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When Should Race Matter in Decisions?

By Ken Nesmith

“I have a dream that my four children will one day live in a nation where they will not be judged by the color of their skin but by the content of their character,” said Dr. Martin Luther King, Jr. in his now famous speech. That particular line has been the source of much controversy.

Conservatives cite it to align King’s legacy with their own opposition to affirmative action and racial preferences, causing proponents of the same to work desperately to wrest and silence from those words the apparent damnation of any discrimination based on race. This line does not comprehensively represent King’s beliefs; towards the end of his life, he became so embittered and disillusioned by the fight against segregation that he began to advocate forced redistribution of resources as the means to rebuilding a just society. However, this line, as well as King’s life’s work in part, raises the question of what use we should make of race as a criterion in making decisions.

Answering that question brings us to analyze what exactly granting the usage of race as a criterion means and necessitates for different decisions.

Clearly, there is no single appropriate guideline for the use of race as such a criterion. In the line quoted, King referred to his dream of an end to formalized, destructive societal discrimination against blacks, where race was unjustly and irrationally used as a criterion to decide who should or should not be able to partake in daily societal life. In selecting who should be allowed to use a bathroom, sit at a lunch counter, or shop at a store, employing race as a criterion is quite difficult to justify.

For the most part, such open discrimination is behind us, thanks to the perseverance of individuals fighting for civil rights mere decades ago in the face of unthinkably violent and hateful opposition. While inequality still exists, it is no longer the product of a formal set of rules designed to keep an entire race in a subservient role.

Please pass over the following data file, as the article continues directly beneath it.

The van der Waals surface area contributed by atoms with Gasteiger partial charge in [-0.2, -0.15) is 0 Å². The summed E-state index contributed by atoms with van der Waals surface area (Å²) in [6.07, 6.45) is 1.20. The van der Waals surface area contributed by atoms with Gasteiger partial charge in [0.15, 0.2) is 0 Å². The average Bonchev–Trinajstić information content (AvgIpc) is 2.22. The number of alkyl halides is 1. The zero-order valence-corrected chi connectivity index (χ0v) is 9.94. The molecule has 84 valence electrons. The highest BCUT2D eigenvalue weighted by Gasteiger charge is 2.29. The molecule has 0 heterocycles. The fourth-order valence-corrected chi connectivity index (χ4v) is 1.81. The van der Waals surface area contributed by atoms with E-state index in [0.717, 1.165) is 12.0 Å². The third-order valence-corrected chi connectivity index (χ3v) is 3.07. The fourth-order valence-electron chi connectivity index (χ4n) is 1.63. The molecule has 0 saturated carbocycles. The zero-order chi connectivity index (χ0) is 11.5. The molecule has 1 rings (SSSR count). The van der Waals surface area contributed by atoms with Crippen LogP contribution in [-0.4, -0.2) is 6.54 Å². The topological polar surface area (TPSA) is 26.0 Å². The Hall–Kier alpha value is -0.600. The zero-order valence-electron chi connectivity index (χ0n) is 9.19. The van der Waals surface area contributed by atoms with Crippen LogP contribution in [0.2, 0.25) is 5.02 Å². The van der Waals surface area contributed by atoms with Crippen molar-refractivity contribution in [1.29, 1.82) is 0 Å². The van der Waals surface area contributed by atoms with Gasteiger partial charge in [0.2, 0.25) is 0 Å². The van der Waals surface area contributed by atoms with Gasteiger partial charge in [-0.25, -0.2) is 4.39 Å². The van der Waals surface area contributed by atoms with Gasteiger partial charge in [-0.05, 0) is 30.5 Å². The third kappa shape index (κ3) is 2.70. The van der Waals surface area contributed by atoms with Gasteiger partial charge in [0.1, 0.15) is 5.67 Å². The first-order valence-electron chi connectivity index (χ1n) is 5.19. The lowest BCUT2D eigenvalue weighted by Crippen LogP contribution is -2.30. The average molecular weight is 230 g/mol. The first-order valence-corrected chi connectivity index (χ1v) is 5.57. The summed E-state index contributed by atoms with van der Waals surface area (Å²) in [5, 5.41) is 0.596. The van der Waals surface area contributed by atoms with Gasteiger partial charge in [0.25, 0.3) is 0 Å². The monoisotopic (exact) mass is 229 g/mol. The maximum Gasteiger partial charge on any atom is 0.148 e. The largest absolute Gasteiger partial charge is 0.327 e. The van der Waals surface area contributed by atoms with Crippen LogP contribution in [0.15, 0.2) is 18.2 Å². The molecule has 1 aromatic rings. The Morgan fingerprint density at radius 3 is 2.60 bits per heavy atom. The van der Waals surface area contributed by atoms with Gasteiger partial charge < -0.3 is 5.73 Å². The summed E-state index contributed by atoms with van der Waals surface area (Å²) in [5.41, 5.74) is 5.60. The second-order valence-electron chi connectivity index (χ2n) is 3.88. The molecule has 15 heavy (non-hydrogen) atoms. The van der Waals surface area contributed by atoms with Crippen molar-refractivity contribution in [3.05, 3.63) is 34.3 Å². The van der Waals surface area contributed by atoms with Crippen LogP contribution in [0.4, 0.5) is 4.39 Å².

Affirmative action, however, is a formal set of rules inappropriately employing race as a criterion. It is an inappropriate answer to a problem of resource allocation. Consider two realms in which affirmative action is used: college admissions and federal employment. College administrators and employers each have a limited amount of resources to distribute -- offers of admission and employment, respectively. Awarding them based on who the applicant’s parents happen to be rather than the ability and merit of the applicant is insulting and destructive both to the applicant and to the employer or university. A majority of Americans, including a majority of African Americans, likewise oppose this practice.

Both a student at a university and an employee in an organization assume roles which demand strong qualifications and performance.

Attempting to shatter an invincible linkage between performance and results, ability and production, and merit and reward, practitioners of affirmative action reward less able, less prepared candidates at the cost of qualified, able candidates who are not members of a chosen group. Choosing less qualified candidates for these roles is similar to choosing players for a soccer team who have broken ankles and telling them they’re all set to play. It’s dishonest and insulting, and it ignores the causes of the individuals’ handicaps. In this case, we can look to the public school system’s failure to furnish students of all races a basic education -- not a new problem, but one that has been persistently ignored by the same political forces that promote affirmative action.

Selecting students on the basis of race differs from selecting piano players, football stars, and poets for college admission on the basis of their unique talents because these talents are earned and cultivated by a student’s individual effort and determination. Conferring advantage upon them is an acknowledgement that their hard work has borne fruit, granting them skills and abilities that set them apart from other candidates. Conferring advantage upon individuals of a certain race is an acknowledgement that they were born to their parents-- nothing more. (Legacy admissions do the same thing.)